Joyland by Stephen King

JoylandSet in a seafront amusement park in 1973, Joyland (2013) by Stephen King is a bittersweet coming of age story with all the heartache, sadness and nostalgia such a story warrants.

It’s the story of one 21-year-old Devin Jones, how he lost his first love, wore a dog suit and solved a murder while working a summer job at a dilapidated indie carny with colourful characters, a secret language and a ghost.

The ghost of Linda Gray fittingly haunts a ride called Horror House. Her killer was never caught, but some can still see Linda at the site of her murder, holding her hands out, appealing for help.

The crime and the ghost are secondary; the main focus is on Devin as a young man. Similar to King’s other nostalgic tales, such as The Body or Rita Hayworth and Shawshank Redemption, Joyland is a sepia-toned account told in the first person by an older Devin. King balances his storytelling well; the reminiscence never feels manufactured or saccharine, but genuinely heartfelt. Devin’s girl troubles and emotions are, after all, known to all young men.

Naturally, Devin’s experiences go above and beyond the norm; with the help of his friends and co-workers Erin and Tom, he begins to research the murder of Linda Gray, eventually figuring out the clues (this is a Hard Case Crime novel, after all). Along the way Devin befriends a dying boy and his mother, who become instrumental in the redemption of both Linda Gray and Devin himself.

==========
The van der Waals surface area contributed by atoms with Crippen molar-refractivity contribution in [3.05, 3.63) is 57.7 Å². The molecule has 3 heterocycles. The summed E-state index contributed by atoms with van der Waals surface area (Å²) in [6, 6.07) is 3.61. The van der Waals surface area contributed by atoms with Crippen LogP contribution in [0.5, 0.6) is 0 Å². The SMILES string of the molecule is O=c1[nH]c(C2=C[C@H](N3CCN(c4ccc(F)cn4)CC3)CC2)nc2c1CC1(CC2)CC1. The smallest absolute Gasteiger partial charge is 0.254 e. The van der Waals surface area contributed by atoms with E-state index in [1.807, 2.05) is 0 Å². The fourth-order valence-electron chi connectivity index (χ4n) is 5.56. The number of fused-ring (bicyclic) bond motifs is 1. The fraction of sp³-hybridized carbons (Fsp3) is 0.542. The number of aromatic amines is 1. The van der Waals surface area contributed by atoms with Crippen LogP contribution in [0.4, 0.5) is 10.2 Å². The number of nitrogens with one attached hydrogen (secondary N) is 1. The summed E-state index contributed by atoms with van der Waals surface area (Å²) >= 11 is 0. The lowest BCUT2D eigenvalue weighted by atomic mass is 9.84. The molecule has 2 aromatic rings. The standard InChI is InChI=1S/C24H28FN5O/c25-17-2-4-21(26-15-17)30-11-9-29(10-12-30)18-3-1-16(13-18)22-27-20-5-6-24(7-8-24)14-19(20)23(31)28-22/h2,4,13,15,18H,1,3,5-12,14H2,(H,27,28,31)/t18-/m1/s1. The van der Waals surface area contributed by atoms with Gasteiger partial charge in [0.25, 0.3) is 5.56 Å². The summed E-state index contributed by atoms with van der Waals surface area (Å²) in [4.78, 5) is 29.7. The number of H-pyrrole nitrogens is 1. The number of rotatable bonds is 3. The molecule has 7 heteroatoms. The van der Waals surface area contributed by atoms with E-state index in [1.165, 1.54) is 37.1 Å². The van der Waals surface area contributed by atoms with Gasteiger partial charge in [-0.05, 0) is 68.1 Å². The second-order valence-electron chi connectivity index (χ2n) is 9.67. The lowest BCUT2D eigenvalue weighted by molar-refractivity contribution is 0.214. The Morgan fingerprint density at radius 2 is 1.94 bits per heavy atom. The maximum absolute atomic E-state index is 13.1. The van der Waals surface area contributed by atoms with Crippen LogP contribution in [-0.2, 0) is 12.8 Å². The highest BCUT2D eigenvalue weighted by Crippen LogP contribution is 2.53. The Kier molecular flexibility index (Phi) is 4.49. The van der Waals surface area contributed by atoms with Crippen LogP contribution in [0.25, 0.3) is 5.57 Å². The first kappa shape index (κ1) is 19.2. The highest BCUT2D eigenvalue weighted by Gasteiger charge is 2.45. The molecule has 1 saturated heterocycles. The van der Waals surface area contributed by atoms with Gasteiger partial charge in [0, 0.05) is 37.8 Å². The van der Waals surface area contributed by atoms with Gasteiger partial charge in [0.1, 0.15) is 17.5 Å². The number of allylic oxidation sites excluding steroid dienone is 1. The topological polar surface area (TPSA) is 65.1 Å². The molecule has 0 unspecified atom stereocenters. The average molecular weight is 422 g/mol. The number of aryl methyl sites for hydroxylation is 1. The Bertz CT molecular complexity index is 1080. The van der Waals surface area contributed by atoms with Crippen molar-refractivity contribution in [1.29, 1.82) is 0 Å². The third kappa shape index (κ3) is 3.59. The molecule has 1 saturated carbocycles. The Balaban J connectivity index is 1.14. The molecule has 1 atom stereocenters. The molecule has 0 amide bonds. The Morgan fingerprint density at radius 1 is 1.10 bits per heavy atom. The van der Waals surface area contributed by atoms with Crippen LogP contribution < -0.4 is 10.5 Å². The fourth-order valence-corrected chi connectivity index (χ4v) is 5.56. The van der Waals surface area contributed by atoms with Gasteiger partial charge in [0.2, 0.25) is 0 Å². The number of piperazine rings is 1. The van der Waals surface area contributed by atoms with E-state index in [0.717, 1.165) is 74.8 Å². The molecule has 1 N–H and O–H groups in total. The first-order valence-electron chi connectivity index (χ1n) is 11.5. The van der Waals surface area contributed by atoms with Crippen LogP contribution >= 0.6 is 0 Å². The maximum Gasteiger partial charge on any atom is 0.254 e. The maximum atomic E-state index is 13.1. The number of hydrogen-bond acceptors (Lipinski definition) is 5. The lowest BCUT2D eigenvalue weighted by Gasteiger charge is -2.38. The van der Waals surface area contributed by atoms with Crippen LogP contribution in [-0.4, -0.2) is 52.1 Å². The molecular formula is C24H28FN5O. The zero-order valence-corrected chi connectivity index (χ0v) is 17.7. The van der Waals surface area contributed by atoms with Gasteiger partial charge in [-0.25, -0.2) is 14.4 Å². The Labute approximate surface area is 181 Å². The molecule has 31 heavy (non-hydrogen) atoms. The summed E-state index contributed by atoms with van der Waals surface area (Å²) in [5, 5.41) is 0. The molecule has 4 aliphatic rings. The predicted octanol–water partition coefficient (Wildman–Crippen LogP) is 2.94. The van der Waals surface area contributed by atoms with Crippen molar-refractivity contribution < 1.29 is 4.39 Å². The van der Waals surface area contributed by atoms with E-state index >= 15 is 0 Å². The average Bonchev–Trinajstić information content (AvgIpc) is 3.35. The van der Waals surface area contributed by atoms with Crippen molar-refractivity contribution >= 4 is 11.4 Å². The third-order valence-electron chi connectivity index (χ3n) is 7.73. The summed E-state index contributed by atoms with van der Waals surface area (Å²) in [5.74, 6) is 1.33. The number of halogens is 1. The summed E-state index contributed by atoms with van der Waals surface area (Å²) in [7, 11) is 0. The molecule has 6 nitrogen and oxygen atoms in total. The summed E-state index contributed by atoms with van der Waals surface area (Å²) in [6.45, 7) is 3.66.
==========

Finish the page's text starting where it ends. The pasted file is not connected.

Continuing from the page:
The setting, a second-tier carny, is a world unto itself, complete with its own slang, the Talk. Full of terms and expressions such as “rubes” or “tipsed” or “carny-from-carny”, the secret carnival lingo is half invented, but most of it is based on real slang and all of it works to create an atmosphere that convincingly transports the reader in both time and place.

The slang may have inspired King to write some of the best storytelling of his long career; the language flows effortlessly, filled with small details, humour and warmth. King’s always been a great storyteller, but Joyland is something exceptional. In spite of being low on horror and action, the first three quarters of the book are spellbinding, a true testament to the power of fiction. The final quarter, with its emphasis on the crime, feels almost unnecessary.

***** (5/5)

Advertisements

Comment

Fill in your details below or click an icon to log in:

WordPress.com Logo

You are commenting using your WordPress.com account. Log Out / Change )

Twitter picture

You are commenting using your Twitter account. Log Out / Change )

Facebook photo

You are commenting using your Facebook account. Log Out / Change )

Google+ photo

You are commenting using your Google+ account. Log Out / Change )

Connecting to %s